By Johnny Jackson
Gene Rose looked at the charred, twisted frame of what used to be the Stockbridge Goodwill Store. He may have lost his business, he said, but things could have been worse.
“It's beyond an inconvenience,” Rose said. “I've probably lost my business. (But) I'm not going to worry about it. I have my life and my family. This makes you see what's right in the world and what's wrong. It helps you realize what's important in a hurry.”
He and his wife own Rose's Vacuum Center which still stands at the side of the devastated shopping center located at 5627 N. Henry Road, between highways 138 and 42. He stood outside his business early Friday morning wondering if his business too had much smoke and water damage from the blaze he rushed to watch a few hours the night before.
The three-alarm blaze that sent Rose to humble realities about the world started shortly after 7 p.m. Thursday. He said people next door said they smelled smoke about that time, just before some walked out of the building and saw flames already leaping from the roof of the store behind them.
The Henry County Fire Department received the call around 7:20 p.m., before which time witnesses say Goodwill employees and the store manager rushed to put a then-small fire out with a fire extinguisher.
Yolanda Kokayi, spokeswoman for Goodwill Industries of North Georgia, said witnesses told her that the fire started from a small flame in a bulk storage container between the middle and rear of the store and quickly flared out of control.
The fire department arrived at approximately 7:24 p.m., according to county Fire Captain Jay Thompson. He said, then the flames were already burning through the roof. The 12 store employees were already evacuated. No customers were in the building at the time.
Dozens of passersby watched the store burn as three ladder trucks attempted to contain the fire. Fire hoses doused the fire with water from one main weakening pressure, until the department decided to multiple the source.
Several Henry County fire engines were called to the site said Fire Chief Barry Jenkins. He said the department asked for a Clayton County ladder to assist two Henry County ladder trucks, battling what had become a store-wide blaze.
Fire departments in Rockdale, DeKalb and Butts counties also sent units to fill in at Henry County fire stations that had units responding to the fire, said Henry County Fire Capt. David Adams.
The fire department worked through Thursday night into Friday morning still spray water on warm spots in the rubble. Thompson replaced Deputy Fire Chief Brad Johnson, in command, and Battalion Chief Steve Copeland, in charge of operations.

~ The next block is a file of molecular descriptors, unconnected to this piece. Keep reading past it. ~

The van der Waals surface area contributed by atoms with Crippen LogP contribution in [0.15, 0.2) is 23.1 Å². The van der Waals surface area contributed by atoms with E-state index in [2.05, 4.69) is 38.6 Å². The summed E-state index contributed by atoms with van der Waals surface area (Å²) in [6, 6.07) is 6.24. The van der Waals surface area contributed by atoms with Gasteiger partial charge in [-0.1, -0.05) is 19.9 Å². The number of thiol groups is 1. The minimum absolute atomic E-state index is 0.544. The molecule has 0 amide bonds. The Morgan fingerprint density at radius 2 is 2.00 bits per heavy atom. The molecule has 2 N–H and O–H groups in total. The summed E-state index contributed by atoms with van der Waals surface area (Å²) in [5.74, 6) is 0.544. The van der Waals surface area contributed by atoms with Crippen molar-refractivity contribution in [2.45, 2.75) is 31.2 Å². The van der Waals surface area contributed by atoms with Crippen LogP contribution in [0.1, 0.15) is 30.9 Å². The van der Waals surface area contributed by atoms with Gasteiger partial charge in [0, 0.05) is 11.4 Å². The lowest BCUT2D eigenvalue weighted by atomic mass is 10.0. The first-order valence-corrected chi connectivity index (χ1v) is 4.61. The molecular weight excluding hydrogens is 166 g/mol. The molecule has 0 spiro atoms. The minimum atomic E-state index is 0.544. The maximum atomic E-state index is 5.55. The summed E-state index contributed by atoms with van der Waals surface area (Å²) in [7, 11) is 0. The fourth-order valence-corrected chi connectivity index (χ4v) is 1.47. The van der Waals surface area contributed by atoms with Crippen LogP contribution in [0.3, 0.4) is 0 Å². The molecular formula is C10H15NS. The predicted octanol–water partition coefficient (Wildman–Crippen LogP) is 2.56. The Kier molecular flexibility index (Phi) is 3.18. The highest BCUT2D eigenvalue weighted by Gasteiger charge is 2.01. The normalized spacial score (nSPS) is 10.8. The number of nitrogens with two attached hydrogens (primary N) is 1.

Adams said the nearby Checkers restaurant helped out tremendously.
“They fed every fireman out here until they couldn't eat another bite,” Adams said.
Kokayi said that the existing store is a “total loss.”
“(But) we've been there for several years. And we intend to reopen the store in Stockbridge as soon as we can,” Kokayi said.
Until then, the 29 employees will continue employment at Goodwill stores in Jonesboro and Conyers.
Adams said the firewalls between the Goodwill Store and the other shops did their job and minimized damage to the other shops.
Meanwhile, Jenkins said the fire department will cooperate cleanup with Goodwill Industries' insurance company to obtain heavy equipment on Monday to clear what remains of the old building from the property.
He said investigations will continue through the weekend as to the cause of the fire. He added that the fire was unique for Henry County in that the building was older, around 30 years old, and did not have a sprinkler system. Adams said that if the current building had had a sprinkler system it may have been saved.
Jenkins said the building's attic, or “the void,” helped fuel the flames with oxygen so that by midnight only its steal frame and a drooping Goodwill trademark were left in the structure.
“We assume the entire structure is unstable,” Thompson said standing away from the skeleton. This fire was not the worst he has ever seen but, he said, “it's the worst I've ever worked.”
Staff writer Ed Brock contributed to this story.